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Publisher's Summary

The Teapot Dome scandal of the early 1920s was all about oil - hundreds of millions of dollars' worth of petroleum. When the scandal finally broke, the consequences were tremendous. President Harding's legacy was forever tarnished, while "Oil Cabinet" member Albert Fall was forced to resign and was imprisoned for a year. Others implicated in the affair suffered prison terms, commitment to mental hospitals, suicide, and even murder. The Republican Party and the oil-company CEOs scrambled to cover their tracks and were mostly successful. Key documents mysteriously disappeared; important witnesses suffered sudden losses of memory. Though a special investigation was authorized, the scope of the wrongdoing was contained by administration stonewalling. But newly surfaced information indicates that the scandal was even bigger than originally thought.
©2008 Laton McCartney; (P)2008 Blackstone Audio, Inc.

What members say

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  • Overall
  • Paul
  • Highland Park, IL, USA
  • 03-05-08

Harding's return to normalcy: corruption

We can complain a lot about present day government corruption, but until you read this book you have no idea how bad it can get. The story almost sounds like a novel - except it's true. And if you thought OJ's trial had a strange result (not guilty in the criminal trial, liable in the civil), Teapot Dome easily tops that. The Interior Secretary, Albert Fall, was convicted of taking a bribe from an oil man who, in a separate trial, was acquitted of bribing Fall. Fall really was a fall guy. (I'm not giving anything away here -- the characters make the story here, not the legal verdicts).
The narration is very good. The only quibble I have is that the narrator sometimes sounded as if he were going a bit too fast. A great listen.

3 of 3 people found this review helpful

  • Overall
  • Performance
  • Story
  • Phil O.
  • San Diego, CA, United States
  • 01-07-13

Plain-spoken, well-told, stunning

Fans of history of political and business fraud, corruption and scandal are well rewarded here. It blows my mind that this was the way things were run in top echelons of USA government so recently. There is a rich history here, as well, of the development of the west (and foreign affairs with Mexico) as regards commercial development of mineral resources. We would do well to keep an eye on the disposition of our publicly-owned land and mineral assets in this country: the huge payouts make it a natural breeding ground for political corruption.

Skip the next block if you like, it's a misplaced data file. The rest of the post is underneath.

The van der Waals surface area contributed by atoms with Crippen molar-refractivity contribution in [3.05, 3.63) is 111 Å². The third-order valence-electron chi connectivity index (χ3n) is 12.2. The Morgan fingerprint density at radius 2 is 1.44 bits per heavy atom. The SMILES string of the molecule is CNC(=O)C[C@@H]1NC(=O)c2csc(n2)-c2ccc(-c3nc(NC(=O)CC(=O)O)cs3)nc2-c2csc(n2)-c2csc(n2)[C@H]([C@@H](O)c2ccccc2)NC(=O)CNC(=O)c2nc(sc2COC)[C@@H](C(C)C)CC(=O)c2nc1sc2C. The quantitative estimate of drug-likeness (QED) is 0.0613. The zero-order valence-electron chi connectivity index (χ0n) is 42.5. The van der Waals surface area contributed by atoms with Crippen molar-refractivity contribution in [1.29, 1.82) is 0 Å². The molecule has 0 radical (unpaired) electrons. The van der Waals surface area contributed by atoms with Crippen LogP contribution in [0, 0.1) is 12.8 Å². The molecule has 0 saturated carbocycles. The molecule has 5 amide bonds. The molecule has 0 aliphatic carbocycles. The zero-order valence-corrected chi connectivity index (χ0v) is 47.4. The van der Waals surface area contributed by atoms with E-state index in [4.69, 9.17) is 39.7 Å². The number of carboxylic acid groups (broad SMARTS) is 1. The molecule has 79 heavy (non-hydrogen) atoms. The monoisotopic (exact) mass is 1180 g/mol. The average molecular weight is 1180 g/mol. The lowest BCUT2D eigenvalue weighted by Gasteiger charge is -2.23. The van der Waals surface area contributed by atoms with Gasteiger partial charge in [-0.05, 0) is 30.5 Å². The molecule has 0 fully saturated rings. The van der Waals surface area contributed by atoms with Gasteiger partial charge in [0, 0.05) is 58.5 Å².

2 of 2 people found this review helpful

  • Overall

brings you right into the 1920s

This book is both well-narrated & well-written. A fine slice-of-history piece that makes you feel as if you are living in the teens & 20s (I mean 1910-1925 or so), puts you into the political game of the time (where corruption was a much more accepted part of politics, frankly, than is the case today), and uses the Teapot Dome affair & the Harding presidency as the crux of the story. I would recommend this to anyone interested in American history, not just those after knowledge about long-ago scandals.

While the book is very detailed, it is not overly so. It needs this detail to tell the story, and it is the detail that moves the story along.

2 of 2 people found this review helpful

  • Overall
  • Performance
  • Story

Interesting for history buffs.

Nice read if yoy are looking to improve your knowledge of how govt and business conducted themselves during the early 20th century.

  • Overall
  • Performance
  • Story

Dense but well written & complete

This book might have been better in written form or with prior knowledge of the principals. I had to backtrack several times & research the case to keep the pieces together. Not bad for someone with no prior knowledge about the scandal. Otherwise great.

  • Overall

Not worth the time

Narrator was average as was the writing. I really didnt get much more from these 10 hours that I couldnt have gotten from reading the wikipedia write up of Teapot Dome and the players.

  • Overall
  • jeffer
  • Austin, Texas USA
  • 10-01-08

Wow

This is a great book, before starting it I thought had I idea what Teapot was, but I had no idea it was this big. Forget the last 30 years of scandal / corruption, these guys knew how to cheat the people. It is almost funny what these men almost pulled off.

  • Overall

What was the real story?

We are forced to hear about trivia concerning rumors at the convention, etc. Was all the real information destroyed following Harding's death? The message could have been shortened to 1/4 the length of this rambling dissertation.

2 of 4 people found this review helpful

  • Overall
  • Steven
  • PHILADELPHIA, PA, United States
  • 06-30-10

The Other Oil Scandal - Before the BP Disaster

You Couldn't make this stuff up. This beats the shenanigans of JR Ewing from the Dallas TV show fame.

Oil companies controlling the government and profiting from govn't largesse? Nah! Never could happen!

A great listen

0 of 1 people found this review helpful